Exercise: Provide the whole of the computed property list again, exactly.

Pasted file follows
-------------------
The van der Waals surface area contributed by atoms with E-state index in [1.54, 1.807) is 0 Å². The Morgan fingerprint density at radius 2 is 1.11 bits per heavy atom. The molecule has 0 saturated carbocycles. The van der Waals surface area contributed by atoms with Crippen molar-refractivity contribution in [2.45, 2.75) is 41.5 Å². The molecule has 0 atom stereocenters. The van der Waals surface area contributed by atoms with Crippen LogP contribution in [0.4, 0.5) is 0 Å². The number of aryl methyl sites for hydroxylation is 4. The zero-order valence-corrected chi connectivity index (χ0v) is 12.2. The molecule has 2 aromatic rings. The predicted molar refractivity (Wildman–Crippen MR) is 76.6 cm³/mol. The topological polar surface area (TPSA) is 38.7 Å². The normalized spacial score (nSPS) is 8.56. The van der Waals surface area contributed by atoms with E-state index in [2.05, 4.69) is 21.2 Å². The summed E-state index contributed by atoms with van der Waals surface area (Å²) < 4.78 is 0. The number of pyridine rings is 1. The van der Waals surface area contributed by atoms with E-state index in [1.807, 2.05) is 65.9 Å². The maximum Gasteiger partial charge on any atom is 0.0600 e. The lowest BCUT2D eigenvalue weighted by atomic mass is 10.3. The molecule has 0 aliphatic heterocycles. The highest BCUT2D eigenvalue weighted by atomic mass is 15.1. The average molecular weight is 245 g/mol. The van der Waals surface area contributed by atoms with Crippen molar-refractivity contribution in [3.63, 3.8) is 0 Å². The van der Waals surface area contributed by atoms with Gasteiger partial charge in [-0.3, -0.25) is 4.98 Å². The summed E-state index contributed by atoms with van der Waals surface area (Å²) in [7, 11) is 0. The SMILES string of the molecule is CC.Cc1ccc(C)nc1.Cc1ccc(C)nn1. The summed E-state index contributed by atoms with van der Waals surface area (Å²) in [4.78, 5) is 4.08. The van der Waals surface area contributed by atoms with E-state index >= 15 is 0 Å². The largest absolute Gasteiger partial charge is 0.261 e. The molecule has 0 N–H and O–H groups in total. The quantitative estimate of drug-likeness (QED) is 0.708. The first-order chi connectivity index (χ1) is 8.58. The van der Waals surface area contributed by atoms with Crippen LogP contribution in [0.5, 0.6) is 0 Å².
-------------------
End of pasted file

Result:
The van der Waals surface area contributed by atoms with E-state index in [1.54, 1.807) is 0 Å². The Morgan fingerprint density at radius 2 is 1.11 bits per heavy atom. The molecule has 0 saturated carbocycles. The van der Waals surface area contributed by atoms with Crippen molar-refractivity contribution in [2.45, 2.75) is 41.5 Å². The molecule has 0 atom stereocenters. The van der Waals surface area contributed by atoms with Crippen LogP contribution in [0.4, 0.5) is 0 Å². The number of aryl methyl sites for hydroxylation is 4. The zero-order valence-corrected chi connectivity index (χ0v) is 12.2. The molecule has 2 aromatic rings. The predicted molar refractivity (Wildman–Crippen MR) is 76.6 cm³/mol. The topological polar surface area (TPSA) is 38.7 Å². The normalized spacial score (nSPS) is 8.56. The van der Waals surface area contributed by atoms with E-state index in [2.05, 4.69) is 21.2 Å². The summed E-state index contributed by atoms with van der Waals surface area (Å²) < 4.78 is 0. The number of pyridine rings is 1. The van der Waals surface area contributed by atoms with E-state index in [1.807, 2.05) is 65.9 Å². The maximum Gasteiger partial charge on any atom is 0.0600 e. The lowest BCUT2D eigenvalue weighted by atomic mass is 10.3. The molecule has 0 aliphatic heterocycles. The highest BCUT2D eigenvalue weighted by atomic mass is 15.1. The average molecular weight is 245 g/mol. The van der Waals surface area contributed by atoms with Crippen molar-refractivity contribution in [3.63, 3.8) is 0 Å². The van der Waals surface area contributed by atoms with Gasteiger partial charge in [-0.3, -0.25) is 4.98 Å². The summed E-state index contributed by atoms with van der Waals surface area (Å²) in [7, 11) is 0. The SMILES string of the molecule is CC.Cc1ccc(C)nc1.Cc1ccc(C)nn1. The summed E-state index contributed by atoms with van der Waals surface area (Å²) in [4.78, 5) is 4.08. The van der Waals surface area contributed by atoms with E-state index >= 15 is 0 Å². The largest absolute Gasteiger partial charge is 0.261 e. The molecule has 0 N–H and O–H groups in total. The quantitative estimate of drug-likeness (QED) is 0.708. The first-order chi connectivity index (χ1) is 8.58. The van der Waals surface area contributed by atoms with Crippen LogP contribution in [0.5, 0.6) is 0 Å².